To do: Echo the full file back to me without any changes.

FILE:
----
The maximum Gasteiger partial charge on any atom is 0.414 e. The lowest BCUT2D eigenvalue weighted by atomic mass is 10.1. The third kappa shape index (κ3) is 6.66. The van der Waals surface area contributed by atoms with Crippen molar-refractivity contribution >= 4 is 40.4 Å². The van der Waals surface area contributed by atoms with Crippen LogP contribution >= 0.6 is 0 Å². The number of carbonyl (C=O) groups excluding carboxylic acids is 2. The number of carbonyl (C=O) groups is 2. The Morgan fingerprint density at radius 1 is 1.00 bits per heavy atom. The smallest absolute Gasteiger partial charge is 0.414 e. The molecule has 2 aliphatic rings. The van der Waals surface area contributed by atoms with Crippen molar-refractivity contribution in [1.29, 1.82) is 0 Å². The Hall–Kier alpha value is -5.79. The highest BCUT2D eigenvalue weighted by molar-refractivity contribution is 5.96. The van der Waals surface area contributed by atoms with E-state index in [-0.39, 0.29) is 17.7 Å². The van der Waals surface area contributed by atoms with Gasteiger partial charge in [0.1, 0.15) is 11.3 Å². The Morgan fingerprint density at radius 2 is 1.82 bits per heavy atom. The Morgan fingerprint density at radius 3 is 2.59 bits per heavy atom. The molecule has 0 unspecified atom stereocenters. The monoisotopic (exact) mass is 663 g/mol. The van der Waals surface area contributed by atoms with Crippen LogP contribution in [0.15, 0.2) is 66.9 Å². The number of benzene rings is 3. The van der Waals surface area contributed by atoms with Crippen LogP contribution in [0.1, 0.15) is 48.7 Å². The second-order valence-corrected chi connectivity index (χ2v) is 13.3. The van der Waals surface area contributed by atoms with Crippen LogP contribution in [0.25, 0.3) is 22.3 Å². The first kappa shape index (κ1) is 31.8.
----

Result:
The maximum Gasteiger partial charge on any atom is 0.414 e. The lowest BCUT2D eigenvalue weighted by atomic mass is 10.1. The third kappa shape index (κ3) is 6.66. The van der Waals surface area contributed by atoms with Crippen molar-refractivity contribution >= 4 is 40.4 Å². The van der Waals surface area contributed by atoms with Crippen LogP contribution >= 0.6 is 0 Å². The number of carbonyl (C=O) groups excluding carboxylic acids is 2. The number of carbonyl (C=O) groups is 2. The Morgan fingerprint density at radius 1 is 1.00 bits per heavy atom. The smallest absolute Gasteiger partial charge is 0.414 e. The molecule has 2 aliphatic rings. The van der Waals surface area contributed by atoms with Crippen molar-refractivity contribution in [1.29, 1.82) is 0 Å². The Hall–Kier alpha value is -5.79. The highest BCUT2D eigenvalue weighted by molar-refractivity contribution is 5.96. The van der Waals surface area contributed by atoms with E-state index in [-0.39, 0.29) is 17.7 Å². The van der Waals surface area contributed by atoms with Gasteiger partial charge in [0.1, 0.15) is 11.3 Å². The Morgan fingerprint density at radius 2 is 1.82 bits per heavy atom. The Morgan fingerprint density at radius 3 is 2.59 bits per heavy atom. The molecule has 0 unspecified atom stereocenters. The monoisotopic (exact) mass is 663 g/mol. The van der Waals surface area contributed by atoms with Crippen LogP contribution in [0.15, 0.2) is 66.9 Å². The number of benzene rings is 3. The van der Waals surface area contributed by atoms with Crippen LogP contribution in [0.1, 0.15) is 48.7 Å². The second-order valence-corrected chi connectivity index (χ2v) is 13.3. The van der Waals surface area contributed by atoms with Crippen LogP contribution in [0.25, 0.3) is 22.3 Å². The first kappa shape index (κ1) is 31.8.